The Times Higher Education reports that universities must not cut back on efforts to catch students who use essay mills once new software to identify ghost-written papers is released later this year, experts have said.
Earlier this month, the anti-plagiarism software company Turnitin unveiled its first electronic tool to help catch students submitting work written by other people.
The product, known as Authorship Investigation, is expected to be ready by the second half of 2018 and is the first major product designed at thwarting the multimillion-pound industry of internet-ordered student essays. It will use machine learning algorithms and forensic linguistic analysis to detect major differences in students’ writing style between papers.
The Quality Assurance Agency estimates that about 17,000 students are caught using essay mills in the UK alone every year, but the real numbers using these sites worldwide are much higher.
Phil Newton, director of learning and teaching at Swansea University’s medical school, who researches academic integrity issues, said that while Turnitin’s announcement was a “welcome development”, the software would not be enough to stop contract cheating.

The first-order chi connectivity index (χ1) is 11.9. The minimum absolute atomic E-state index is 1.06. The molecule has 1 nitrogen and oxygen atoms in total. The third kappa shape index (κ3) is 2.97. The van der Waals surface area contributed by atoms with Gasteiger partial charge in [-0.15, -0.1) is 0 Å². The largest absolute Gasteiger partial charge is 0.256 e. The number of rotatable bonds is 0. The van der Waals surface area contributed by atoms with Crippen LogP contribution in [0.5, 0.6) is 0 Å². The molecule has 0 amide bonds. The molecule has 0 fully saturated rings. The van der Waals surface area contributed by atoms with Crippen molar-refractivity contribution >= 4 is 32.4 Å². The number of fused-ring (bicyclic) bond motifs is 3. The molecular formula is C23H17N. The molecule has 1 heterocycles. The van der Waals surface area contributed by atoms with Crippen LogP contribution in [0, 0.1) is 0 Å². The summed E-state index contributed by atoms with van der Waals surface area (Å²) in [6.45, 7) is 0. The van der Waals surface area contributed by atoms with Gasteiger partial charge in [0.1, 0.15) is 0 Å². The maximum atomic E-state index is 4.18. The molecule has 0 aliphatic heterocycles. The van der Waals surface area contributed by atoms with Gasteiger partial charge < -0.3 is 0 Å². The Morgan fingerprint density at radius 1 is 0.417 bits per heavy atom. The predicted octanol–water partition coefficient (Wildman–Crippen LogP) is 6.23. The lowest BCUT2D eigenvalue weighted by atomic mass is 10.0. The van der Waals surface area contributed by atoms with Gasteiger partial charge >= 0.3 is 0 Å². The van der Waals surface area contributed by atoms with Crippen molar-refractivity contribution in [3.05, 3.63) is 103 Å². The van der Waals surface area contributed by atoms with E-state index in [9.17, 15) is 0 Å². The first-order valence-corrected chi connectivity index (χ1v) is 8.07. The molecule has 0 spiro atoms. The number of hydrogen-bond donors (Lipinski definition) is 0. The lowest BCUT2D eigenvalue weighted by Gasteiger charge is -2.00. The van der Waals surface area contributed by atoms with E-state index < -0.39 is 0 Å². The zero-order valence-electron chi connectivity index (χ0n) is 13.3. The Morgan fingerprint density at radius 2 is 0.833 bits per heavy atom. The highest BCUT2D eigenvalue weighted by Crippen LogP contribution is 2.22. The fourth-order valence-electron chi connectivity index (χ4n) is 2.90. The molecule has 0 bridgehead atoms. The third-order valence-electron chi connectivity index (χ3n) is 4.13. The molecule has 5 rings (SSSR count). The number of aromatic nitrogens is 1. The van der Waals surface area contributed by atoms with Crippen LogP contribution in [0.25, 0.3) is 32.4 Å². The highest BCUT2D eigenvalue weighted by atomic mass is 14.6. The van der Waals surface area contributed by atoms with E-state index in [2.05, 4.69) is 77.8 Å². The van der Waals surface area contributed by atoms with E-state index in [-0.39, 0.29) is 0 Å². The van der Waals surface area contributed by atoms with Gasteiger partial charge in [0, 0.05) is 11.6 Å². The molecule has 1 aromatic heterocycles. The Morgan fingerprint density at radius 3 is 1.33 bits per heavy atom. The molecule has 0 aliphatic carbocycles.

“We need to improve the design of our assessments, the education and support for students and staff and we need improvements in the law and regulation surrounding higher education.”
“I am sure many will feel uncomfortable about making high-stakes decisions on the basis of AI,” he said, adding that he hoped the threshold for triggering a concern will be high to “avoid the damaging effect of a ‘false positive’ accusation where a student has simply developed or changed their writing style”.
Another anti-cheating expert, Thomas Lancaster, who is associate dean for student recruitment at Staffordshire University, also expressed caution about relying on the tool too heavily.
Universities also needed to be “ready for essay mills addressing this technology”, he added. “They could, for instance, offer students a premium cheating service where they get allowed the same writer for every essay,” said Dr Lancaster.
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